In math recently, we've been talking about shapes (specifically, circles and triangles) and using positional words to describe where we've found them. For example, "I see a circle on the wall above the window and next to the color monkeys." (The color monkeys are just that, by the way. An assortment of monkeys in various colors labeled with the color names.) Anyway, that circle I was describing is ..... a clock!

To teach circles and triangles, we read a book about each and reviewed the shape poems.

Circle: Round and round and round I go, I look like a ball,* I'm Circle Joe.

Triangle: Count my sides, 1-2-3, Tommy Triangle, that is me!

*This is deceiving. Really a sphere looks like a ball, not a circle, but since we don't introduce spheres yet I think it's okay.

After we looked at the shapes and said their poems, students got a single page to add to a class book with an outline of a circle on the first day and an outline of a triangle on the second day. Students turned their circles and triangles into something else that naturally has the same shape. We found out that a circle can be.... a whole pizza, a pumpkin, an eyeball, a bowling ball, a pig's face, and much more! A triangle can be... a nose, a triangle in music, a jack-o-lantern's eyes, a cat's ears, a slice of pizza, a piece of cake and a wedge of cheese, among other things!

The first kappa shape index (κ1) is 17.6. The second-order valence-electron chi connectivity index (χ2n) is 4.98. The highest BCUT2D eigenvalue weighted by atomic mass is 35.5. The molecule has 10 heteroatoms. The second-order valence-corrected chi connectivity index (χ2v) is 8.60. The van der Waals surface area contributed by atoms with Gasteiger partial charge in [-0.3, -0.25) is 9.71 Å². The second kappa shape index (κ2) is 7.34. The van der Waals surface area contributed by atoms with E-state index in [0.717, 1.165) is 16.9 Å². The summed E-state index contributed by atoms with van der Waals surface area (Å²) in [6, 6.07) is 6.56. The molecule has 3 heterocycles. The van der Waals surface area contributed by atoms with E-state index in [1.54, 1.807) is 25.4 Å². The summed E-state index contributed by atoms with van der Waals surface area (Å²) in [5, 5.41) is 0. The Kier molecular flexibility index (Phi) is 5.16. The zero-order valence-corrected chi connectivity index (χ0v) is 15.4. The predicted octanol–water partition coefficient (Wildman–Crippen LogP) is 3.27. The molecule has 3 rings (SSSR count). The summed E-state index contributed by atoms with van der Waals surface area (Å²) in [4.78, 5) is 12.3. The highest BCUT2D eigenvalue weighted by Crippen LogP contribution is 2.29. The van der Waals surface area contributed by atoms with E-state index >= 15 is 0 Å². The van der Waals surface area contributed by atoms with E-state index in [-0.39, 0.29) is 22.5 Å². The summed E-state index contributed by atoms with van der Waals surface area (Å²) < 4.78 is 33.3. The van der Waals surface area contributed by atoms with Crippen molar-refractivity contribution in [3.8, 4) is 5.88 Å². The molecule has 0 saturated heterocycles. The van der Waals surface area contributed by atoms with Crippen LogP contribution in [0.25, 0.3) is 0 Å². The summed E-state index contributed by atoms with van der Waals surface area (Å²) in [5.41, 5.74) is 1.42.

Our class books turned out so cute that I'm going to turn them into digital books, so I'll upload them and post a link here once I've scanned them in.

To introduce positional words, we had Pete the Cat give us a hand. After reading Pete the Cat The Wheels on the Bus, we reviewed a chart showing what above, below, beside, in front of, behind, and next to mean. Then students got to manipulate a stuffed Pete around their body according to my instructions.

Students practiced manipulating a paper Pete the Cat around a bus cut-out with a partner for independent practice using positional words.

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